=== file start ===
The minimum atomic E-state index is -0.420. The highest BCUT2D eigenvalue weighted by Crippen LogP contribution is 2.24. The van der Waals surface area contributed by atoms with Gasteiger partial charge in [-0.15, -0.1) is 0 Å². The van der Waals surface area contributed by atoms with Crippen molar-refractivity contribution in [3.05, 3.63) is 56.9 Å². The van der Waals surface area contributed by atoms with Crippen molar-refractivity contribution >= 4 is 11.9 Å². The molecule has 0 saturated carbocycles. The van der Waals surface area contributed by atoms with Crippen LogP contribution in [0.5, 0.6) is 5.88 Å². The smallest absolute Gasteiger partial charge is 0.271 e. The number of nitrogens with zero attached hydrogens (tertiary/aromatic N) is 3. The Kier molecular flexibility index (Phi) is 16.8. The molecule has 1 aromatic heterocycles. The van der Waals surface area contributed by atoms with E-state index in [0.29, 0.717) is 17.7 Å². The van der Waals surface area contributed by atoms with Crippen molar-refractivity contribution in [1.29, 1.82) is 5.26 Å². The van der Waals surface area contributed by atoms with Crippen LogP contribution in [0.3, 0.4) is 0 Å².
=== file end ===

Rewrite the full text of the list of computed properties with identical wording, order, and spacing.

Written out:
The minimum atomic E-state index is -0.420. The highest BCUT2D eigenvalue weighted by Crippen LogP contribution is 2.24. The van der Waals surface area contributed by atoms with Gasteiger partial charge in [-0.15, -0.1) is 0 Å². The van der Waals surface area contributed by atoms with Crippen molar-refractivity contribution in [3.05, 3.63) is 56.9 Å². The van der Waals surface area contributed by atoms with Crippen molar-refractivity contribution >= 4 is 11.9 Å². The molecule has 0 saturated carbocycles. The van der Waals surface area contributed by atoms with Crippen LogP contribution in [0.5, 0.6) is 5.88 Å². The smallest absolute Gasteiger partial charge is 0.271 e. The number of nitrogens with zero attached hydrogens (tertiary/aromatic N) is 3. The Kier molecular flexibility index (Phi) is 16.8. The molecule has 1 aromatic heterocycles. The van der Waals surface area contributed by atoms with E-state index in [0.29, 0.717) is 17.7 Å². The van der Waals surface area contributed by atoms with Crippen molar-refractivity contribution in [1.29, 1.82) is 5.26 Å². The van der Waals surface area contributed by atoms with Crippen LogP contribution in [0.3, 0.4) is 0 Å².